Time to check your email

Anthony Creech
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What value do you place on your time?

A good question in the face of a world where high-tech media has squashed the cost of older forms of communication.

Remember the days where you had to mail things? That cost businesses and families and made you think twice and weigh the importance of a communication before sending it. There was a real cost attached. Even faxes have attached costs, though less than mail, and long-distance phone calls.

It used to be a model of scarcity, where money went and did one thing and one thing only in the communication endeavors of a company. The Internet wipes out those costs and turns what was limited into being unlimited.

It can be quite the fantastic affair, and help usher in the age of the knowledge-worker, for the information age. But it’s important to critique these changes.

On one hand it’s so hard to get organizations and people to grasp how there is no turning back short of an apocalypse, and that they need to embrace the net and find out its rules, limits, problems and blessings now. Hopefully you learn this stuff before the Internet consumes your industry and leaves you out of work.

Higher-education (one of my own work areas) is of the most in danger to disruption and radical losses, next to journalism and entertainment.

Change is already among  us, and you can’t put your head in the sand and expect to still eat in five years.

But hark, there are perils everywhere.

All is not lollipops and like buttons in the land of the Internet.

The loss of scarcity breeds a league of works that are self managing beyond anything former generations saw.

Part of our job every morning, is often to determine what the heck our job is for that day.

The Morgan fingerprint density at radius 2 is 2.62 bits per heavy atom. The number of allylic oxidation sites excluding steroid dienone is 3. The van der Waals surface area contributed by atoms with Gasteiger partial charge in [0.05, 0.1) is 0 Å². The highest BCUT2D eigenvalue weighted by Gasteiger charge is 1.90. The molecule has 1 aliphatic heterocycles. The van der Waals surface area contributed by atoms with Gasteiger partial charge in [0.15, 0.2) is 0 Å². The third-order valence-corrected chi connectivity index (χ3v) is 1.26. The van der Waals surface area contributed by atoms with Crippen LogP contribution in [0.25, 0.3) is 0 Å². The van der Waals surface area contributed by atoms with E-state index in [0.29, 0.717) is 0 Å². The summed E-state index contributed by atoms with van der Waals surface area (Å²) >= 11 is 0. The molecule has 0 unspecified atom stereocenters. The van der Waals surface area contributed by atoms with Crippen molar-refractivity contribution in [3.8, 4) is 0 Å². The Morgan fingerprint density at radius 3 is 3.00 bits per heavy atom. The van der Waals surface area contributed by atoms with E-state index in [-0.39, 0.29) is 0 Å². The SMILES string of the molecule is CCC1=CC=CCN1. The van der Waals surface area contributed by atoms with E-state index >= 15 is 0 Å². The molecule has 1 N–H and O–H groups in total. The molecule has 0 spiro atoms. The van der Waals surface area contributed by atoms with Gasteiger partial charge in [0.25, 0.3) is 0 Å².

This is typical of the knowledge-worker scenario, and to find its truth look no farther than two examples pointed out by many in my field, such as Merlin Mann, of 43folders.com.

Look at your inbox. Mine is currently at an unread count of 76, if you add together the unreads from my four most used email accounts. You need to manage that inbox daily, and you tend to it with trepidation, fear and often an anxiety similar to that of man stepping upon the gallows. 

You likely can’t describe all of your job responsibilities in one sentence, much less one word, like “butcher.” 

When scarcity is gone, companies make way more money getting their employees to have inboxes and unbeknownst to them to become self managing, and to answer to multiple bosses, answering to a number of different people every day. Often via email.

You get to work. Now you need to go through the email (which also doubles as a to-do list, adding apprehension and announcing to you the things you haven’t gotten around to yet). You need to manage your email and decide what you should do and when.

Thats a whole new level to your job.

The question is, do you have a firm and clear understanding on how valuable your time is? Because you don’t need to spend any money to send email, people send all sorts of stuff that isn’t worth the minutes of time it takes to read.